Small businesses play a central role in America’s economic competitiveness. Not only do they employ half of the country’s private sector workforce – about 120 million people, but since 1995 they have created about two-thirds of the net new jobs in the USA. However, in recent years, small businesses have been slowly recovering from the crisis and the credit crunch that hit them particularly hard. This lag raised the question: “Is there a credit gap in lending to small businesses?”
This article compiles and analyzes the current state of access to banking capital for small businesses from the best available sources. It is studied the cyclical impact of the recession on small business and access to credit, as well as a number of structural issues that are holding back a full recovery in bank credit markets for small loans.
One of the answers may be a dynamic market for online lenders who are using technology to disrupt the small business lending market. Although these are small competitors compared to the traditional banking market, these new competitors provide fast turnaround and online accessibility for customers, and often use the data to create more accurate credit rating algorithms. Their presence raises many new questions, including who should regulate these new markets? And what will the players do? Finally, if these innovators are the answer to bridging the credit gap in small businesses, especially in underserved markets, how can we ensure that this is not the next subprime market?
Small businesses are critical to job creation in the US economy.
Small businesses create 2 out of 3 new jobs. Small firms employ half of the private sector workforce, and since 1995, small businesses have created about two out of three new jobs – 65% of total jobs created.
Most small businesses are Main Street companies or sole proprietors. Among America’s 28.7 million small businesses, half of all small businesses are home-based and 23 million are sole proprietors. The remaining 5.7 million Small Firms have employees and can be divided into Main Street Moms and Pop Businesses, small and medium-sized vendors to large corporations, and high-performance startups.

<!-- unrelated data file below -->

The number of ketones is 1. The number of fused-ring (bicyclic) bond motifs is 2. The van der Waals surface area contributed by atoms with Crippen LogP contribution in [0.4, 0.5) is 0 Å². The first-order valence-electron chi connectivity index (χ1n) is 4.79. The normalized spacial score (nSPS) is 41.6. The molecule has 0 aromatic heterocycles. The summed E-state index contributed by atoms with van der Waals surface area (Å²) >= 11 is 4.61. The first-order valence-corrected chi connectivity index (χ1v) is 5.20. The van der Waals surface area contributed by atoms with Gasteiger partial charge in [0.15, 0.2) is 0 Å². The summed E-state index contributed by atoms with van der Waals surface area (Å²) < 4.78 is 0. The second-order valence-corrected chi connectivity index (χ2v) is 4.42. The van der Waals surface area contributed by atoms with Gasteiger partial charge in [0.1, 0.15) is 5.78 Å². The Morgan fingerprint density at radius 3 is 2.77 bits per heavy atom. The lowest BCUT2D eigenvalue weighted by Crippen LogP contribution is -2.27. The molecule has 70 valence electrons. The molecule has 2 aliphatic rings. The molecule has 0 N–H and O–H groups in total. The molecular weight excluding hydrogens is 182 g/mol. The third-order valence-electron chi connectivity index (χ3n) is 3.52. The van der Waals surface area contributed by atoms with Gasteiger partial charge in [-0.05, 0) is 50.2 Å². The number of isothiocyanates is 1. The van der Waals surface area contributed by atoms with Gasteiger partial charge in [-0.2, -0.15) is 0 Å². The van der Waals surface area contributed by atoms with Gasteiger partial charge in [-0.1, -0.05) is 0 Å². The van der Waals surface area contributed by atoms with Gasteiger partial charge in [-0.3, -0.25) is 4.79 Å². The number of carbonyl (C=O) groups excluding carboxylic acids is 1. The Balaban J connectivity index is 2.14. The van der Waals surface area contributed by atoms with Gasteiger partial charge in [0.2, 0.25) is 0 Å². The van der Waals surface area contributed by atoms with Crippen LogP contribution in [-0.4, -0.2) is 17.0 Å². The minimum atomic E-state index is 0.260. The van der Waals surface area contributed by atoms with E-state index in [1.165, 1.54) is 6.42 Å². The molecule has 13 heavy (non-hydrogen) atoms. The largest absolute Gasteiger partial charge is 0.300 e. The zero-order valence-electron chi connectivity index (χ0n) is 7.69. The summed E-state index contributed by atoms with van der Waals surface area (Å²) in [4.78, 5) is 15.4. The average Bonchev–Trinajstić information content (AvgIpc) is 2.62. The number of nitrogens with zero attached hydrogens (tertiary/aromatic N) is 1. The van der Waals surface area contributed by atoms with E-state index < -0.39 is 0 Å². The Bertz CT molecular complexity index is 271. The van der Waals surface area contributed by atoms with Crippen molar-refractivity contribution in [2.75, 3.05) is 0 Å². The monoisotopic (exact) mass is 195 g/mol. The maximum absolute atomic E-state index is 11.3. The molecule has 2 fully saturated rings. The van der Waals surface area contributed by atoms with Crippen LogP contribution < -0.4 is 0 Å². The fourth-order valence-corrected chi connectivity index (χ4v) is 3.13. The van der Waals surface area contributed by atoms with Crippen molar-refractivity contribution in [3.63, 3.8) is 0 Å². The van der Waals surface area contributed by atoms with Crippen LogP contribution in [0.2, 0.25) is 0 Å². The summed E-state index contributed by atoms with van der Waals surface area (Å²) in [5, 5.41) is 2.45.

During the 2008 financial crisis, small businesses were hit harder than large companies and were slower to recover from a recession of unusual depth and duration.
Between 2007 and 2012, small businesses accounted for about 60% of total job losses. From the peak in employment to the recession to the latest low in March 2009, small business jobs fell by about 11%. In contrast, salaries in large enterprises fell by about 7%. This discrepancy was even more significant among the smallest businesses. Jobs was down 14.1% in institutions with fewer than 50 employees, compared with 9.5% in enterprises with 50 to 500 employees, and overall employment fell 8.4%.
Bank loan, in particular for term loans, is one of the main sources of external finance for small businesses i Michigan, especially those on Main Street, and is key to helping small firms maintain cash flow, hire new employees, purchase new inventory or equipment.
Bank loans have historically been important to small businesses. Unlike large firms, small businesses do not have access to government institutional debt and equity markets, and the vicissitudes of small business profits make retained earnings inevitably a less stable source of capital. About 48% of business owners report a large bank as their main source of funding, and another 34% say a regional or community bank is their main partner in capital financing.
Bankers say they have lent to small businesses but have difficulty finding creditworthy borrowers. Banks today say they are increasing lending to small businesses, but the recession is having a noticeable impact on demand from small business borrowers. In addition, bankers note the mitigating effect of increased regulatory supervision over the availability of loans to small businesses. Not only is there more regulation and higher compliance costs, there is uncertainty about how regulators view credit performance.
Small businesses argue that loans are still difficult to issue during recovery. Some level of friction in the small business credit markets is natural and indicates that the financial sector is working to allocate scarce resources to achieve the most productive goals. It is also difficult to assess whether small firms are indeed denied access to credit, in fact, credible. However, every major survey indicates that access to credit is an issue and a major growth issue for small firms during the recovery, including national surveys by the National Federation of Independent Enterprises (NFIB) and regional surveys by the Federal Reserve.
Lending to small businesses in Michigan continues to fall, while lending to large businesses is growing. In absolute terms, small business loans on bank balance sheets declined by about 20% following the financial crisis, while loans to large companies increased by about 4% over the same period.